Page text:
More peripherals mean more configurations. If you are in a car racing experience, you’d love to use a rumble chair if you have it. Even though Rumble chairs are not commonplace, there are several types of them. Applications need to be able to sense what peripherals are available and make use of them.
Even a fundamental capability like tracking will have many variants. Maybe you have a wireless goggle that allows you to roam around. Maybe you sit in front of a desk with limited space. Maybe you have room to reach forward with your hands. Maybe you are on a train and can’t do so. Applications can’t assume just one configuration.
OSVR embeds Virtual Reality Peripheral Network (VRPN), an established open-source library. Supporting many devices and focusing on the what, not the how is in our DNA.
I expect OSVR to continue to improve its support for new devices. We might need to enhance the generic eye tracker interface as eye trackers become more common. We will need to look for common characteristics of haptics devices. We might even be able to standardize how vendors specify optical distortion.
This is a community effort, not handed down from some elder council in an imperial palace. I would love to see working groups formed to address areas of common interest.
Turning Data into Information
A stream of XYZ hand coordinates is useful. Knowing that this stream represents a ‘figure 8’ is more useful. Smart software can turn data into higher-level information. Augmented reality tools detect objects in video feeds. Eye tracking software converts eye images into gaze direction. Hand tracking software converts hand position into gestures.
Analyzing real-time data gets us closer to understanding emotion and intent. In turn, applications that make use if this information can become more compelling. A game can use gaze direction to improve the quality of interaction with a virtual character. Monitoring body vitals can help achieve the desire level of relaxation or excitement.
As users experience this enhanced interaction, they will demand more of it.
Desktop applications don’t have code to detect a mouse double-click. They rely on the operating system to convert mouse data into the double-click event. OSVR needs to provide applications with both low-level data and high-level information.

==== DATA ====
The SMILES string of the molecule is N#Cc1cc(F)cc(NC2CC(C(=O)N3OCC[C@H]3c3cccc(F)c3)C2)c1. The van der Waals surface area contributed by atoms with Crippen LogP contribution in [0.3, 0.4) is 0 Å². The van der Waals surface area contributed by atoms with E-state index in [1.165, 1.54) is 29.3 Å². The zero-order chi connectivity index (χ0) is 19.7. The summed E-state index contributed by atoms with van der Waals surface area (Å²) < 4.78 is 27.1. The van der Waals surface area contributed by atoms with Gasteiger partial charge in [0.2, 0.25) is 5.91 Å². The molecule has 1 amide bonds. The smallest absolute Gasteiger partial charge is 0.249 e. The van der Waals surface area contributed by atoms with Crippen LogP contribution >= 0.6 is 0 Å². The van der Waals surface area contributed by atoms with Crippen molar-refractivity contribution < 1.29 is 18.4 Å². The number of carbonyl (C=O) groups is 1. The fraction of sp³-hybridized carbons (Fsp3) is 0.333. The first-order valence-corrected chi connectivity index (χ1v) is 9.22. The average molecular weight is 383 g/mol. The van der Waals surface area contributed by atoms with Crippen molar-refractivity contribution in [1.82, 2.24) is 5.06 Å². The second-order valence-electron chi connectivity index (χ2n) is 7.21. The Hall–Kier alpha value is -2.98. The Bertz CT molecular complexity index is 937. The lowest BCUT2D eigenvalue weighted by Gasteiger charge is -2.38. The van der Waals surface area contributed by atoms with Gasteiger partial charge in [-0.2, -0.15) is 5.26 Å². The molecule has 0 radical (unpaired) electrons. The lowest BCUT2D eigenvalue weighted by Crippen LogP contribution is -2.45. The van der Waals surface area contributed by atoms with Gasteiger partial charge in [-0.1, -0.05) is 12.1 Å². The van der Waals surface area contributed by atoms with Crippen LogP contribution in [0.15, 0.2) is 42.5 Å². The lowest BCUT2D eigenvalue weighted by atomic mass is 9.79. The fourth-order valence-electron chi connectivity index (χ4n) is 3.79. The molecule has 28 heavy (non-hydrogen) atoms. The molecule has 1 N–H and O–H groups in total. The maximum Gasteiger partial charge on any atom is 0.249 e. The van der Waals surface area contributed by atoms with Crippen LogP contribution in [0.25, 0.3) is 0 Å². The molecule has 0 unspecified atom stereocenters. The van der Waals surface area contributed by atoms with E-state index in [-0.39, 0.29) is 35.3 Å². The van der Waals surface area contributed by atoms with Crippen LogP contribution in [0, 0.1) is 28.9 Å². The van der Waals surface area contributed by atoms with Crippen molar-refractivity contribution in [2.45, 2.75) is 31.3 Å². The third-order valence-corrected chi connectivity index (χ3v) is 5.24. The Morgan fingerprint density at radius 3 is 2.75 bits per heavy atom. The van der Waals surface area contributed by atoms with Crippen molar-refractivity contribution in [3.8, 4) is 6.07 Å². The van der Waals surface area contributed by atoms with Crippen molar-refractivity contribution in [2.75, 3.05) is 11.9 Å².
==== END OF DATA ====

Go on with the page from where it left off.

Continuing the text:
In “OSVR speak”, an analysis plugin is the software that converts data into information. While early OSVR work focused on lower-level tasks, several analysis plugins are already available. For example, DAQRI integrated a plugin that detects objects in a video stream.
I expect many more plugins will become available. The open OSVR architecture opens plugin development to everyone. If you are an eye tracking expert, you can add an eye tracking plugin. If you have code that detects gestures, it is easy to connect it to OSVR. One might also expect a plugin marketplace, like an asset store, to help find and deploy plugins.
Most existing consumer-level devices are virtual reality devices. Google Glass has not been as successful as hoped. Magic Leap is not commercial yet. Microsoft Hololens kits are shipping to developers, but are not priced for consumers yet.
With time, augmented-reality headsets will become consumer products. AR products share many of the needs of their VR cousins. They need abstract interfaces. They need to turn data into information. They need high-performance rendering and flexible sensing.
The OSVR architecture supports AR just as it supports VR. Because AR and VR have so much in common, many components are already in place.
AR devices are less likely to tether to a Windows PC. The multi-platform and multi-OS capabilities of OSVR will be an advantage. Wherever possible, I hope to continue and see a consistent cross-platform API for OSVR. This will allow developers to tailor deployment options to the customer needs.
We designed OSVR to provide universal connectivity between engines and devices. OSVR makes hard things easy so developers can focus on fantastic experiences, not plumbing. It is open so that the rate of innovation is not constrained by a single company. I expect it to be invaluable for many years to come. Please join the OSVR team and myself for this exciting journey.
To learn more about our work in OSVR, please visit this page
This post was written by Yuval Boger, CEO of Sensics and co-founder of OSVR. Yuval and his team designed the OSVR software platform and built key parts of the OSVR offering.